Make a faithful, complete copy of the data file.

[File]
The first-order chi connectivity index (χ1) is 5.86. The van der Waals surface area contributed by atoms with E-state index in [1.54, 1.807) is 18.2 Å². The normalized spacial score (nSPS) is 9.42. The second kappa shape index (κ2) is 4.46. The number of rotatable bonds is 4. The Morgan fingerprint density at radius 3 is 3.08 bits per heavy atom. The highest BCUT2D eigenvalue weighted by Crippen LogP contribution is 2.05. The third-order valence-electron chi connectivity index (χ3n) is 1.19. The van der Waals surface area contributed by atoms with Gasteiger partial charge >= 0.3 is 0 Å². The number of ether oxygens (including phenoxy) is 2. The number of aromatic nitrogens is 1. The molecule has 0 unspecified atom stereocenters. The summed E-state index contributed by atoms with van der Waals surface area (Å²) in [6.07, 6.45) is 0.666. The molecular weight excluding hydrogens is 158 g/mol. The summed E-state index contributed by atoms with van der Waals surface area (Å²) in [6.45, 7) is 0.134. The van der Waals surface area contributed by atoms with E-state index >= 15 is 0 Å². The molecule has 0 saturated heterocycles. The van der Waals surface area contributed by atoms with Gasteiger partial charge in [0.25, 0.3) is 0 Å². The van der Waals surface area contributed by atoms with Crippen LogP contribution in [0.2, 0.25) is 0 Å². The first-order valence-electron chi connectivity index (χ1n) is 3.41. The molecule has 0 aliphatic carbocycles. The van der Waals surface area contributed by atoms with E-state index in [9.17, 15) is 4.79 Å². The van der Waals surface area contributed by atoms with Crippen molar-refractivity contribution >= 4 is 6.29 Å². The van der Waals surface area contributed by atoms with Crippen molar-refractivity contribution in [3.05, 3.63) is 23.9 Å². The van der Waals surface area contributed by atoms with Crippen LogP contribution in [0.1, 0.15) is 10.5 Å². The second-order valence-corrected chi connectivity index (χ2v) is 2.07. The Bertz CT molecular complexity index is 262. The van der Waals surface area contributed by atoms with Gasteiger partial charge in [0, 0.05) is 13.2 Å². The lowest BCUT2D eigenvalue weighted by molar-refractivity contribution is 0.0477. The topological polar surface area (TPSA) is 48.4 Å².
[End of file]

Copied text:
The first-order chi connectivity index (χ1) is 5.86. The van der Waals surface area contributed by atoms with E-state index in [1.54, 1.807) is 18.2 Å². The normalized spacial score (nSPS) is 9.42. The second kappa shape index (κ2) is 4.46. The number of rotatable bonds is 4. The Morgan fingerprint density at radius 3 is 3.08 bits per heavy atom. The highest BCUT2D eigenvalue weighted by Crippen LogP contribution is 2.05. The third-order valence-electron chi connectivity index (χ3n) is 1.19. The van der Waals surface area contributed by atoms with Gasteiger partial charge >= 0.3 is 0 Å². The number of ether oxygens (including phenoxy) is 2. The number of aromatic nitrogens is 1. The molecule has 0 unspecified atom stereocenters. The summed E-state index contributed by atoms with van der Waals surface area (Å²) in [6.07, 6.45) is 0.666. The molecular weight excluding hydrogens is 158 g/mol. The summed E-state index contributed by atoms with van der Waals surface area (Å²) in [6.45, 7) is 0.134. The van der Waals surface area contributed by atoms with E-state index >= 15 is 0 Å². The molecule has 0 saturated heterocycles. The van der Waals surface area contributed by atoms with Gasteiger partial charge in [0.25, 0.3) is 0 Å². The van der Waals surface area contributed by atoms with Crippen LogP contribution in [0.2, 0.25) is 0 Å². The first-order valence-electron chi connectivity index (χ1n) is 3.41. The molecule has 0 aliphatic carbocycles. The van der Waals surface area contributed by atoms with E-state index in [9.17, 15) is 4.79 Å². The van der Waals surface area contributed by atoms with Crippen molar-refractivity contribution >= 4 is 6.29 Å². The van der Waals surface area contributed by atoms with Crippen molar-refractivity contribution in [3.05, 3.63) is 23.9 Å². The van der Waals surface area contributed by atoms with Crippen LogP contribution in [0.1, 0.15) is 10.5 Å². The second-order valence-corrected chi connectivity index (χ2v) is 2.07. The Bertz CT molecular complexity index is 262. The van der Waals surface area contributed by atoms with Gasteiger partial charge in [0, 0.05) is 13.2 Å². The lowest BCUT2D eigenvalue weighted by molar-refractivity contribution is 0.0477. The topological polar surface area (TPSA) is 48.4 Å².